Please Note: This article is written for users of the following Microsoft Word versions: 2007, 2010, and 2013. If you are using an earlier version (Word 2003 or earlier), this tip may not work for you. For a version of this tip written specifically for earlier versions of Word, click here: Matching At the Beginning or End of a Word.

Matching At the Beginning or End of a Word

by Allen Wyatt
(last updated September 5, 2015)

When you are using the pattern matching capabilities of Word's Find and Replace tool, you can specify that you only want to match at the beginning or end of a word by using the < and > signs. For instance, if you wanted to search for a word that began with two consonants or a punctuation mark and a consonant, you could search for <[!AEIOUaeiou0-9]{2}. This effectively states "start at the beginning of a word and match anything that is two characters which are not upper- or lowercase vowels or a digit."

Likewise, if you wanted to find any word that ended in "ing," you could search for ing>. (Without the period, of course, which is only used here to end the sentence in the paragraph.)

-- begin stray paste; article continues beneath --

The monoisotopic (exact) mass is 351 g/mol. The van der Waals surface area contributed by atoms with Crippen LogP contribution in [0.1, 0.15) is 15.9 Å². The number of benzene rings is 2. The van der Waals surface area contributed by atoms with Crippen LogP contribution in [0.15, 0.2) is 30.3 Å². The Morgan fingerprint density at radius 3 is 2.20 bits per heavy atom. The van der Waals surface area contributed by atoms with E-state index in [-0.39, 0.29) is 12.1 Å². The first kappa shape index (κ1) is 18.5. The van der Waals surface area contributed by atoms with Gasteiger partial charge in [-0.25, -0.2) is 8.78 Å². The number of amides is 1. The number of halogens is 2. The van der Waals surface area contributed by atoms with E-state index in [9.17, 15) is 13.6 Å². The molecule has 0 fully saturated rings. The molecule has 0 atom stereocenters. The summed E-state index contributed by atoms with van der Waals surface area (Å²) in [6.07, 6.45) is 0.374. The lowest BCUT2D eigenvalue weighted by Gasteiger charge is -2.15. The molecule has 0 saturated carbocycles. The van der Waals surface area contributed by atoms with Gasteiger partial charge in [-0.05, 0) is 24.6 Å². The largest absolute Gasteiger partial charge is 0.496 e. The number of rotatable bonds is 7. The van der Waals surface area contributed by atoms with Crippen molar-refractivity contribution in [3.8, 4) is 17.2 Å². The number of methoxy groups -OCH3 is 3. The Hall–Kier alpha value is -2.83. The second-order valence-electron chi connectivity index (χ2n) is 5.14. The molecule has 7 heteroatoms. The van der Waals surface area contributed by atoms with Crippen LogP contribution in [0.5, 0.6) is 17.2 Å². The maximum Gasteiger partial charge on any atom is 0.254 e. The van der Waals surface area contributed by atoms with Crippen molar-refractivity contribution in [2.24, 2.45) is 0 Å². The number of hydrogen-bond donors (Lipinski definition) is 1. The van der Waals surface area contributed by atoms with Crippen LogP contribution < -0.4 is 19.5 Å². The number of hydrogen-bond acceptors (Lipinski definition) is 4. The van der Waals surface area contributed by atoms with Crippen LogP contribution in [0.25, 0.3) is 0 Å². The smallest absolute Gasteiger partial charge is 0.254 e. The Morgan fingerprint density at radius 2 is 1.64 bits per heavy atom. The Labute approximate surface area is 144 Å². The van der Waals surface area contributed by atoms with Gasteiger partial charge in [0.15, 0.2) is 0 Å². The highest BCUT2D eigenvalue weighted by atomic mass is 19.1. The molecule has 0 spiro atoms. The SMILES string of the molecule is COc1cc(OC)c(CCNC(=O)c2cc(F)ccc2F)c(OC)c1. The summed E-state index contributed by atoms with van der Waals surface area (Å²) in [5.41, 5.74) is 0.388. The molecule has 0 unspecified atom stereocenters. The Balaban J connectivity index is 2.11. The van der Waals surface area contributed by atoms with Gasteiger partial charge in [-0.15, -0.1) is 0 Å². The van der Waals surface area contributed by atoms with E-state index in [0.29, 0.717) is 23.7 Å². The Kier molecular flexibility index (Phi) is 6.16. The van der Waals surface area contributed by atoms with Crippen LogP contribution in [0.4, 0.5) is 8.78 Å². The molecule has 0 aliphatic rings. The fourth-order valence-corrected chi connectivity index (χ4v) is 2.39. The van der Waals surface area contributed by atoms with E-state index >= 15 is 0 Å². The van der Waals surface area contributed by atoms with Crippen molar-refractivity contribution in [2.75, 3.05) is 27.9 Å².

You can use both the < and > characters together in a single search specification, which allows you to search for entire words. If you wanted all the four-character words beginning with t and ending with d, you could search for <[Tt]??[Dd]>. If you wanted any dates between 1800 and 1999, you could use <1[89][0-9]{2}>.

If you actually want to search for < or > in your document, you should precede the character with the backslash. Thus, to search for < you would use \< in your search specification.

Remember that to take advantage of the pattern matching capabilities of Word, you just need to make sure the Use Wildcards check box is selected on either the Find or Replace tabs of the Find and Replace dialog box.

WordTips is your source for cost-effective Microsoft Word training. (Microsoft Word is the most popular word processing software in the world.) This tip (10699) applies to Microsoft Word 2007, 2010, and 2013. You can find a version of this tip for the older menu interface of Word here: Matching At the Beginning or End of a Word.

Author Bio

Allen Wyatt

With more than 50 non-fiction books and numerous magazine articles to his credit, Allen Wyatt is an internationally recognized author. He is president of Sharon Parq Associates, a computer and publishing services company. ...

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